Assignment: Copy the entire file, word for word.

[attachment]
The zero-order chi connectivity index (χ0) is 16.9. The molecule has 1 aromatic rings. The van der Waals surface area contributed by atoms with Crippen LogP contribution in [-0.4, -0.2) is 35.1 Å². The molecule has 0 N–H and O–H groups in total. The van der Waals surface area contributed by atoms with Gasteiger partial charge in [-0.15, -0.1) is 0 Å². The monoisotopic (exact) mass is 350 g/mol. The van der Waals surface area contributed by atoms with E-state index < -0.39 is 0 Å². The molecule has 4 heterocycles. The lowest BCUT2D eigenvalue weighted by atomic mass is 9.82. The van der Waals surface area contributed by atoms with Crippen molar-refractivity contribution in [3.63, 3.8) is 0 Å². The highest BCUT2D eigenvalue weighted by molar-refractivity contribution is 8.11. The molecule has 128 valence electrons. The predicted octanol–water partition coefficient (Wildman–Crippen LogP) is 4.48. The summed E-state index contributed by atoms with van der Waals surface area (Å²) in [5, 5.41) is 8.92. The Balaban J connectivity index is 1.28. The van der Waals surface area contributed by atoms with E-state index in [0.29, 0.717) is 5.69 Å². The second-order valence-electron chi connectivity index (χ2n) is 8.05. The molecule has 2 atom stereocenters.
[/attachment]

The zero-order chi connectivity index (χ0) is 16.9. The molecule has 1 aromatic rings. The van der Waals surface area contributed by atoms with Crippen LogP contribution in [-0.4, -0.2) is 35.1 Å². The molecule has 0 N–H and O–H groups in total. The van der Waals surface area contributed by atoms with Gasteiger partial charge in [-0.15, -0.1) is 0 Å². The monoisotopic (exact) mass is 350 g/mol. The van der Waals surface area contributed by atoms with E-state index < -0.39 is 0 Å². The molecule has 4 heterocycles. The lowest BCUT2D eigenvalue weighted by atomic mass is 9.82. The van der Waals surface area contributed by atoms with Crippen molar-refractivity contribution in [3.63, 3.8) is 0 Å². The highest BCUT2D eigenvalue weighted by molar-refractivity contribution is 8.11. The molecule has 128 valence electrons. The predicted octanol–water partition coefficient (Wildman–Crippen LogP) is 4.48. The summed E-state index contributed by atoms with van der Waals surface area (Å²) in [5, 5.41) is 8.92. The Balaban J connectivity index is 1.28. The van der Waals surface area contributed by atoms with E-state index in [0.29, 0.717) is 5.69 Å². The second-order valence-electron chi connectivity index (χ2n) is 8.05. The molecule has 2 atom stereocenters.